• • Difficult to detect multiple target molecules simultaneously – unlike the direct method, primary antibodies need to be from different host animals.
  • • Longer working time required for secondary antibody reaction compared to the direct method.
  • • Non-specific staining may occur due to secondary antibodies.
  • Amplification Method
  • • Very useful for molecules with low expression levels due to the amplification capability.
  • • Consideration of endogenous biotin presence is required if using the biotin-streptavidin system.

  • Types of Tissue Sections

     ■ Paraffin sections (FFPE sections)

    Tissues are fixed with formalin or other fixatives, embedded in paraffin to form tissue blocks, and then cut into sections for staining. These sections have excellent long-term storage stability and is the most commonly used method. However, it takes time for fixation and paraffin embedding, and in the process, the structure of the target protein may change. Therefore, careful consideration of antigen retrieval treatment is crucial during staining.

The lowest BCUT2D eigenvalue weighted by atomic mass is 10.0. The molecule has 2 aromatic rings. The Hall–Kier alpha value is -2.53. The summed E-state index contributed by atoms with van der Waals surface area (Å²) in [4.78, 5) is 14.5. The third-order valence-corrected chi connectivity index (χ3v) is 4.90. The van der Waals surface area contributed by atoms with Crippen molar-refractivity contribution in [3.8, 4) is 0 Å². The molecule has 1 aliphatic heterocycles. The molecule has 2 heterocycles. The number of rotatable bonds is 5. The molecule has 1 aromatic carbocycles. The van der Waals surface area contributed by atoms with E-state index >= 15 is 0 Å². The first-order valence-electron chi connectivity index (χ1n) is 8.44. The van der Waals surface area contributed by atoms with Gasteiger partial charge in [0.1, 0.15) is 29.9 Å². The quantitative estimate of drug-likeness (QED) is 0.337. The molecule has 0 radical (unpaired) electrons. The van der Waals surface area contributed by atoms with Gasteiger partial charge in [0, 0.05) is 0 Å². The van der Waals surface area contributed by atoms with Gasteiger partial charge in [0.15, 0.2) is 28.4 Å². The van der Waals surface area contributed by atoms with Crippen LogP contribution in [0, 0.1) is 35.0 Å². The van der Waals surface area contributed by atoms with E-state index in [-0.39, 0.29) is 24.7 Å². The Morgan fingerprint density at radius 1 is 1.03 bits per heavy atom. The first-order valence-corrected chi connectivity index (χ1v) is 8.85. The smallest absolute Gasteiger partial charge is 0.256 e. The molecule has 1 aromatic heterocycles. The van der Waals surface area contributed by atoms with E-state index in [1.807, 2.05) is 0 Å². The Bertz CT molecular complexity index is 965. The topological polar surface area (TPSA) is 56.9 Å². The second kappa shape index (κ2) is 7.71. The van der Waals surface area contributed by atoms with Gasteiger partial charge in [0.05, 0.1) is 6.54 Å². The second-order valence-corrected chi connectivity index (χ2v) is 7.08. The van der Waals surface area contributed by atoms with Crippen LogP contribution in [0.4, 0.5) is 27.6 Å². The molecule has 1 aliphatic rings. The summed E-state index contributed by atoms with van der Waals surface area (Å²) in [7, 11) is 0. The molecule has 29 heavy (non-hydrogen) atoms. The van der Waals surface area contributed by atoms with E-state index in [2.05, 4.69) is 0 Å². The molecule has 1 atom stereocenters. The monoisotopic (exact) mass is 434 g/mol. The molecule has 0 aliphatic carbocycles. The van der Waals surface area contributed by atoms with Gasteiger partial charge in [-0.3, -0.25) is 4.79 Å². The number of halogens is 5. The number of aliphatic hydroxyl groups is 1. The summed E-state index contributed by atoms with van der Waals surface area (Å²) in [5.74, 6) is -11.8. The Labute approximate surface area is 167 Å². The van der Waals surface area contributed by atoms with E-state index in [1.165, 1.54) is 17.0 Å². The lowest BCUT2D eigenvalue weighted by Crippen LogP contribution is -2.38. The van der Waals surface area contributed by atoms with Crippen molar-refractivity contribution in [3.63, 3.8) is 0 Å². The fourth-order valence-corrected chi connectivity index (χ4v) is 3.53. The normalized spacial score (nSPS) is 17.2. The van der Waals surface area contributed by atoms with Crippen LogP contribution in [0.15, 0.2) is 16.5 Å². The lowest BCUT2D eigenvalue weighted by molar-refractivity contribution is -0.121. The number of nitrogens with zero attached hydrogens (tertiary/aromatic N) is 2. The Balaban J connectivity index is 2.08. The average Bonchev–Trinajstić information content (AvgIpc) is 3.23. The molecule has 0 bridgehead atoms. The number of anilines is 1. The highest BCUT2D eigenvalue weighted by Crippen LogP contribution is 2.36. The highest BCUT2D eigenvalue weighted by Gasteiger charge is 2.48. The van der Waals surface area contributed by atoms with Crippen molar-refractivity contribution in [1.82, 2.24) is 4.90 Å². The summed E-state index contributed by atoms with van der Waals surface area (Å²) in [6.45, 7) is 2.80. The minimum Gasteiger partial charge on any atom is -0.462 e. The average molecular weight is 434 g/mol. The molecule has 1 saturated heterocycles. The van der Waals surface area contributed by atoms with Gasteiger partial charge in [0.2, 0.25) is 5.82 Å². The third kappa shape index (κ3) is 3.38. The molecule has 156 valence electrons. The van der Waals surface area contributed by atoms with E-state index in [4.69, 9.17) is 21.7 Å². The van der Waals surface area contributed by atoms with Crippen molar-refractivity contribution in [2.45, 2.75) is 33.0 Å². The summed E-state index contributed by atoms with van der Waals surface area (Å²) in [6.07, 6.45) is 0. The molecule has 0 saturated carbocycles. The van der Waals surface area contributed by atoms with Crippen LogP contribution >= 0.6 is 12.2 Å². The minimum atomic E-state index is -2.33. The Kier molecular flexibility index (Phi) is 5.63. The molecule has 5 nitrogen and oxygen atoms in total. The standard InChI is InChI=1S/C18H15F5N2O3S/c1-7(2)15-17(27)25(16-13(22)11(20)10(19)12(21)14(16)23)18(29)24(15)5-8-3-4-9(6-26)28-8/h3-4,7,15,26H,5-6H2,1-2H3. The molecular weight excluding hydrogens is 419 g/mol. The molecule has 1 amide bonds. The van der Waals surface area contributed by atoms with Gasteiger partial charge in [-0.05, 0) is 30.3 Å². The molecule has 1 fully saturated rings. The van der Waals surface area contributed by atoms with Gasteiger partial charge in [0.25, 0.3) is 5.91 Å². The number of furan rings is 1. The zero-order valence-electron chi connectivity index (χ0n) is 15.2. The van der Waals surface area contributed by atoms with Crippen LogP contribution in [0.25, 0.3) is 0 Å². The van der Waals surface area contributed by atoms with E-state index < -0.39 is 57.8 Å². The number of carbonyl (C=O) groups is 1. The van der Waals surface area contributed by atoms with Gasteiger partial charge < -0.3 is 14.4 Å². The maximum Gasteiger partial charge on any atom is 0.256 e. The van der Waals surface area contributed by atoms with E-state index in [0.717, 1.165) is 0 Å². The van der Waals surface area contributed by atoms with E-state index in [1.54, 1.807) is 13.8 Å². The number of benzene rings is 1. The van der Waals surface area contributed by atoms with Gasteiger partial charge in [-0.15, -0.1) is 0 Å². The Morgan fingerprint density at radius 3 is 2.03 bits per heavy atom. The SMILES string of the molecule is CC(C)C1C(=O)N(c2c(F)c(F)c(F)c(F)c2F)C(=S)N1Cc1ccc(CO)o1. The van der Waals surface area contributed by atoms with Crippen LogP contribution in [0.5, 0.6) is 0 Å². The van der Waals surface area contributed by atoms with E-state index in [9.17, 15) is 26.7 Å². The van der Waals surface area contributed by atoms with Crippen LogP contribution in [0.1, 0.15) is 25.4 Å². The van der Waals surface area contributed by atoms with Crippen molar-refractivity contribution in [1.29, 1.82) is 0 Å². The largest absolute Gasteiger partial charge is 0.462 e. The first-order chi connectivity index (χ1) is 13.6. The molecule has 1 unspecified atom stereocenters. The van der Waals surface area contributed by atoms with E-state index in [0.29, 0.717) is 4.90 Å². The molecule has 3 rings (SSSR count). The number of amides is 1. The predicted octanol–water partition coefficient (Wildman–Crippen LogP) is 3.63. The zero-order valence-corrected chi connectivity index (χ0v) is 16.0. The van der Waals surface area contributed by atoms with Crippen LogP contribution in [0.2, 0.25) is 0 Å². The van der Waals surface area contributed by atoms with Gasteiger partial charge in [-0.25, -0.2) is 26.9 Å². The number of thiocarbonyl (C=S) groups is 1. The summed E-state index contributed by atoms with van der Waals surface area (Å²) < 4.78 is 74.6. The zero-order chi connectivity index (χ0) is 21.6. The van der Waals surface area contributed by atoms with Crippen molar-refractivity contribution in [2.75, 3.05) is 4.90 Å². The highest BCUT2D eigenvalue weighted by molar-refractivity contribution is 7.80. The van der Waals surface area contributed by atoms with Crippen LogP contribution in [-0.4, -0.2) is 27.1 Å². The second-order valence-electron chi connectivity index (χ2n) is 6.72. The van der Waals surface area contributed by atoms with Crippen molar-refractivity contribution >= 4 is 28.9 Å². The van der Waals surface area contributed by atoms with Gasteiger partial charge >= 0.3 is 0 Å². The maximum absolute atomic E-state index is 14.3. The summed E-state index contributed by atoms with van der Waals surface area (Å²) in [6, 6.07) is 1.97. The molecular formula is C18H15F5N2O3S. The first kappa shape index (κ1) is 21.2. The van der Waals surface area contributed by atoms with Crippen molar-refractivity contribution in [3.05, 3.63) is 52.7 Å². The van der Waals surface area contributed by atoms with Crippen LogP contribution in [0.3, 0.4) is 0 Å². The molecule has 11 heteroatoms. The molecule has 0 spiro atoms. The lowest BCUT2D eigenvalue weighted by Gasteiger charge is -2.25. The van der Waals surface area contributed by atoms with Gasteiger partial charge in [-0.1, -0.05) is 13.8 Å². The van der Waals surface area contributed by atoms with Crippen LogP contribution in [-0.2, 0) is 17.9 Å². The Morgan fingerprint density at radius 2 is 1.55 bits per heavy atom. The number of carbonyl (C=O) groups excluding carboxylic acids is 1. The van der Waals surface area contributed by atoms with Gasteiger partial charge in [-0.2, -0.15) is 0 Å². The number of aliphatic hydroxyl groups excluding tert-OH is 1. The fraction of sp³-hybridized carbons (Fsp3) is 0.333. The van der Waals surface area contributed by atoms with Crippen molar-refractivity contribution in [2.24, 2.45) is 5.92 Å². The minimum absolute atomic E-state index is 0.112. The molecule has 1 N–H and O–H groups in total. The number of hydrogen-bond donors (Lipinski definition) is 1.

■ Frozen sections

    Frozen tissues are cut into sections. This method is used for rapid intraoperative pathological diagnosis in clinical settings. Compared to paraffin sections, frozen sections retain the structure and enzymatic activity of target proteins, so no antigen retrieval treatment is required. However, frozen sections are not suitable for long-term storage.

    Procedure for FFPE Sections (Indirect Method)

    ※An example performed at MBL

    Significance of Each Step

    ▌ Baking and Deparaffinization
    Paraffin is hydrophobic, so if it remains on the tissue, antibodies cannot penetrate the tissue. Therefore, it is necessary to permeate with xylene or ethanol to completely remove the paraffin from the tissue. Since xylene is a hazardous substance, safer alternatives have been developed. Baking treatment helps to melt the paraffin, making it easier to perform the deparaffinization process.

    ▌ Antigen Retrieval